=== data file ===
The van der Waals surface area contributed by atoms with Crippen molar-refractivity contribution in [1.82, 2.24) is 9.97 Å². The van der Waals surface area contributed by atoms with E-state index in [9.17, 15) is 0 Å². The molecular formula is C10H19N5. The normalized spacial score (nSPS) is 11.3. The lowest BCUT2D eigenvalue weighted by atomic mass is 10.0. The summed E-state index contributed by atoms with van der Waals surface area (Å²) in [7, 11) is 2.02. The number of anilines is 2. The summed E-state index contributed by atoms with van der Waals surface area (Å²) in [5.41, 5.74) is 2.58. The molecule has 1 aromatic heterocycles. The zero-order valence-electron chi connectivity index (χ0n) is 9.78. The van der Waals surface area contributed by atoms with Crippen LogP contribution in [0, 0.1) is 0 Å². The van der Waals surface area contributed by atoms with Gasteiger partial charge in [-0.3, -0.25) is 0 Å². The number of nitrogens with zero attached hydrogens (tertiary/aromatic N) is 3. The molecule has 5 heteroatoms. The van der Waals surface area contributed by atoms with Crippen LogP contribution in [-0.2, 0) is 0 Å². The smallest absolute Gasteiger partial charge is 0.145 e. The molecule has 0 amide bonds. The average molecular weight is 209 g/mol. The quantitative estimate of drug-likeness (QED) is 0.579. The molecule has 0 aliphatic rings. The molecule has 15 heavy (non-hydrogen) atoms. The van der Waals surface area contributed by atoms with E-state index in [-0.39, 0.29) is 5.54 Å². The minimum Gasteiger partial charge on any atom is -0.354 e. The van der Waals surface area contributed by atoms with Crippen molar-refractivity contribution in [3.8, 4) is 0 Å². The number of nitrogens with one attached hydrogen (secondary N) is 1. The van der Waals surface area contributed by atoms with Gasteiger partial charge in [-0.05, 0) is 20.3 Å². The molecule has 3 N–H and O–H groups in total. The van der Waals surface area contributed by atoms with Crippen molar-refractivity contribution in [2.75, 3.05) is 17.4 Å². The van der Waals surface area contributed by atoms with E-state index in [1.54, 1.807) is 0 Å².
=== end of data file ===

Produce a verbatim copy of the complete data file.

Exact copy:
The van der Waals surface area contributed by atoms with Crippen molar-refractivity contribution in [1.82, 2.24) is 9.97 Å². The van der Waals surface area contributed by atoms with E-state index in [9.17, 15) is 0 Å². The molecular formula is C10H19N5. The normalized spacial score (nSPS) is 11.3. The lowest BCUT2D eigenvalue weighted by atomic mass is 10.0. The summed E-state index contributed by atoms with van der Waals surface area (Å²) in [7, 11) is 2.02. The number of anilines is 2. The summed E-state index contributed by atoms with van der Waals surface area (Å²) in [5.41, 5.74) is 2.58. The molecule has 1 aromatic heterocycles. The zero-order valence-electron chi connectivity index (χ0n) is 9.78. The van der Waals surface area contributed by atoms with Crippen LogP contribution in [0, 0.1) is 0 Å². The van der Waals surface area contributed by atoms with Gasteiger partial charge in [-0.3, -0.25) is 0 Å². The number of nitrogens with zero attached hydrogens (tertiary/aromatic N) is 3. The molecule has 5 heteroatoms. The van der Waals surface area contributed by atoms with Crippen LogP contribution in [-0.2, 0) is 0 Å². The smallest absolute Gasteiger partial charge is 0.145 e. The molecule has 0 amide bonds. The average molecular weight is 209 g/mol. The quantitative estimate of drug-likeness (QED) is 0.579. The molecule has 0 aliphatic rings. The molecule has 15 heavy (non-hydrogen) atoms. The van der Waals surface area contributed by atoms with E-state index in [-0.39, 0.29) is 5.54 Å². The minimum Gasteiger partial charge on any atom is -0.354 e. The van der Waals surface area contributed by atoms with Crippen molar-refractivity contribution in [3.8, 4) is 0 Å². The number of nitrogens with one attached hydrogen (secondary N) is 1. The van der Waals surface area contributed by atoms with Gasteiger partial charge in [-0.05, 0) is 20.3 Å². The molecule has 3 N–H and O–H groups in total. The van der Waals surface area contributed by atoms with Crippen molar-refractivity contribution in [2.75, 3.05) is 17.4 Å². The van der Waals surface area contributed by atoms with E-state index in [1.54, 1.807) is 0 Å².